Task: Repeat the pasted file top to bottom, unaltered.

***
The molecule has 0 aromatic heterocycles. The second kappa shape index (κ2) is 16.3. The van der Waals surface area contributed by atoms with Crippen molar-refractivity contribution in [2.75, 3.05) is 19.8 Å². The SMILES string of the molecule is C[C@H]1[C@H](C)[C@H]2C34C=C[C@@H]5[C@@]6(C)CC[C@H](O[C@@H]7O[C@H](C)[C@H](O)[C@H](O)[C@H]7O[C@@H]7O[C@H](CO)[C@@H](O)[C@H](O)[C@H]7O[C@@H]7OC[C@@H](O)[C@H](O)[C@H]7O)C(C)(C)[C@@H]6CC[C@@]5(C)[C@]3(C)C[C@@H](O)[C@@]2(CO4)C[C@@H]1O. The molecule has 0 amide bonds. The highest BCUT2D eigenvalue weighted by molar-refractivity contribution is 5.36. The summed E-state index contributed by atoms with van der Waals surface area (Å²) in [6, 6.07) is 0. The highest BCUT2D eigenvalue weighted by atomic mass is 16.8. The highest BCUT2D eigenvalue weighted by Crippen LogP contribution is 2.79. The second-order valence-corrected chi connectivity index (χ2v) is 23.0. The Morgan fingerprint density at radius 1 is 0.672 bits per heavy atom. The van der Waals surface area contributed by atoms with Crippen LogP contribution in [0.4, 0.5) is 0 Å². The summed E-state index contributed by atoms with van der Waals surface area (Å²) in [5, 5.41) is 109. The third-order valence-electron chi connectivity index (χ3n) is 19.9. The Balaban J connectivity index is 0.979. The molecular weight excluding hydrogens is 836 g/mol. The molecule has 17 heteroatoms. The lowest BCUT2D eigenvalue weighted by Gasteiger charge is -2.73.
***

The molecule has 0 aromatic heterocycles. The second kappa shape index (κ2) is 16.3. The van der Waals surface area contributed by atoms with Crippen molar-refractivity contribution in [2.75, 3.05) is 19.8 Å². The SMILES string of the molecule is C[C@H]1[C@H](C)[C@H]2C34C=C[C@@H]5[C@@]6(C)CC[C@H](O[C@@H]7O[C@H](C)[C@H](O)[C@H](O)[C@H]7O[C@@H]7O[C@H](CO)[C@@H](O)[C@H](O)[C@H]7O[C@@H]7OC[C@@H](O)[C@H](O)[C@H]7O)C(C)(C)[C@@H]6CC[C@@]5(C)[C@]3(C)C[C@@H](O)[C@@]2(CO4)C[C@@H]1O. The molecule has 0 amide bonds. The highest BCUT2D eigenvalue weighted by molar-refractivity contribution is 5.36. The summed E-state index contributed by atoms with van der Waals surface area (Å²) in [6, 6.07) is 0. The highest BCUT2D eigenvalue weighted by atomic mass is 16.8. The highest BCUT2D eigenvalue weighted by Crippen LogP contribution is 2.79. The second-order valence-corrected chi connectivity index (χ2v) is 23.0. The Morgan fingerprint density at radius 1 is 0.672 bits per heavy atom. The van der Waals surface area contributed by atoms with Crippen LogP contribution in [0.4, 0.5) is 0 Å². The summed E-state index contributed by atoms with van der Waals surface area (Å²) in [5, 5.41) is 109. The third-order valence-electron chi connectivity index (χ3n) is 19.9. The Balaban J connectivity index is 0.979. The molecular weight excluding hydrogens is 836 g/mol. The molecule has 17 heteroatoms. The lowest BCUT2D eigenvalue weighted by Gasteiger charge is -2.73.